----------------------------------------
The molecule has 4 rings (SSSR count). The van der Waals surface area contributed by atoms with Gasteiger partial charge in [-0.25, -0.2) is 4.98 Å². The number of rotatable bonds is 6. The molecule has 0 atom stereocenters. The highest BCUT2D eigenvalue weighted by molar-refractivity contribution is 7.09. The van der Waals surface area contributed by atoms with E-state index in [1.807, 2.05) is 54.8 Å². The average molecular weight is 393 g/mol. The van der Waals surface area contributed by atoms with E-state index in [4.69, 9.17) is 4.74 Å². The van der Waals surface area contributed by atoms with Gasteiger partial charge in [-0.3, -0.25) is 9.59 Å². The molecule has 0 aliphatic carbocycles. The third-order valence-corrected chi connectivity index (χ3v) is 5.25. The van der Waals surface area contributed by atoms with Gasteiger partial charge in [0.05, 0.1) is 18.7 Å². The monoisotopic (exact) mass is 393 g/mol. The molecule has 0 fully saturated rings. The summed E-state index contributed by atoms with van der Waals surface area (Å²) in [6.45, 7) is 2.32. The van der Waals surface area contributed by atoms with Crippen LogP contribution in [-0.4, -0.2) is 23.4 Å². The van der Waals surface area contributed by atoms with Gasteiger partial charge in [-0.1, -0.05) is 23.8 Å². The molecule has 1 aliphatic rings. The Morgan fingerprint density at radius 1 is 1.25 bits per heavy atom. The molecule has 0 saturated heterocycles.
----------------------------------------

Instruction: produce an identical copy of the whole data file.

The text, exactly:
The molecule has 4 rings (SSSR count). The van der Waals surface area contributed by atoms with Gasteiger partial charge in [-0.25, -0.2) is 4.98 Å². The number of rotatable bonds is 6. The molecule has 0 atom stereocenters. The highest BCUT2D eigenvalue weighted by molar-refractivity contribution is 7.09. The van der Waals surface area contributed by atoms with E-state index in [1.807, 2.05) is 54.8 Å². The average molecular weight is 393 g/mol. The van der Waals surface area contributed by atoms with E-state index in [4.69, 9.17) is 4.74 Å². The van der Waals surface area contributed by atoms with Gasteiger partial charge in [-0.3, -0.25) is 9.59 Å². The molecule has 0 aliphatic carbocycles. The third-order valence-corrected chi connectivity index (χ3v) is 5.25. The van der Waals surface area contributed by atoms with Gasteiger partial charge in [0.05, 0.1) is 18.7 Å². The monoisotopic (exact) mass is 393 g/mol. The molecule has 0 fully saturated rings. The summed E-state index contributed by atoms with van der Waals surface area (Å²) in [6.45, 7) is 2.32. The van der Waals surface area contributed by atoms with Crippen LogP contribution in [-0.4, -0.2) is 23.4 Å². The van der Waals surface area contributed by atoms with Gasteiger partial charge in [-0.1, -0.05) is 23.8 Å². The molecule has 1 aliphatic rings. The Morgan fingerprint density at radius 1 is 1.25 bits per heavy atom. The molecule has 0 saturated heterocycles.